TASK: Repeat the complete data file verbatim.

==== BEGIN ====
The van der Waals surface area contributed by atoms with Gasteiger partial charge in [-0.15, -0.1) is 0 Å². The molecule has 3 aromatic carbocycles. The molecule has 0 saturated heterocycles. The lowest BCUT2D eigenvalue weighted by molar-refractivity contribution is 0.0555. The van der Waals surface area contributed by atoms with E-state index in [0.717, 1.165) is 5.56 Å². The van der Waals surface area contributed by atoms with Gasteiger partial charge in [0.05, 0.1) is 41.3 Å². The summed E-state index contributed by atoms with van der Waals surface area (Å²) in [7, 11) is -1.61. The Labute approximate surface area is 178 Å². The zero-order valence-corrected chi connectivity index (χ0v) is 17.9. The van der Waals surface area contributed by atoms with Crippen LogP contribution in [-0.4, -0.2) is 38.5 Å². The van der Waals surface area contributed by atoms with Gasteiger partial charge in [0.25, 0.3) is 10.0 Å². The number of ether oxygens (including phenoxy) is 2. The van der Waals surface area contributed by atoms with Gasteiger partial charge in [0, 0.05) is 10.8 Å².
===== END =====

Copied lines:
The van der Waals surface area contributed by atoms with Gasteiger partial charge in [-0.15, -0.1) is 0 Å². The molecule has 3 aromatic carbocycles. The molecule has 0 saturated heterocycles. The lowest BCUT2D eigenvalue weighted by molar-refractivity contribution is 0.0555. The van der Waals surface area contributed by atoms with E-state index in [0.717, 1.165) is 5.56 Å². The van der Waals surface area contributed by atoms with Gasteiger partial charge in [0.05, 0.1) is 41.3 Å². The summed E-state index contributed by atoms with van der Waals surface area (Å²) in [7, 11) is -1.61. The Labute approximate surface area is 178 Å². The zero-order valence-corrected chi connectivity index (χ0v) is 17.9. The van der Waals surface area contributed by atoms with Crippen LogP contribution in [-0.4, -0.2) is 38.5 Å². The van der Waals surface area contributed by atoms with Gasteiger partial charge in [0.25, 0.3) is 10.0 Å². The number of ether oxygens (including phenoxy) is 2. The van der Waals surface area contributed by atoms with Gasteiger partial charge in [0, 0.05) is 10.8 Å².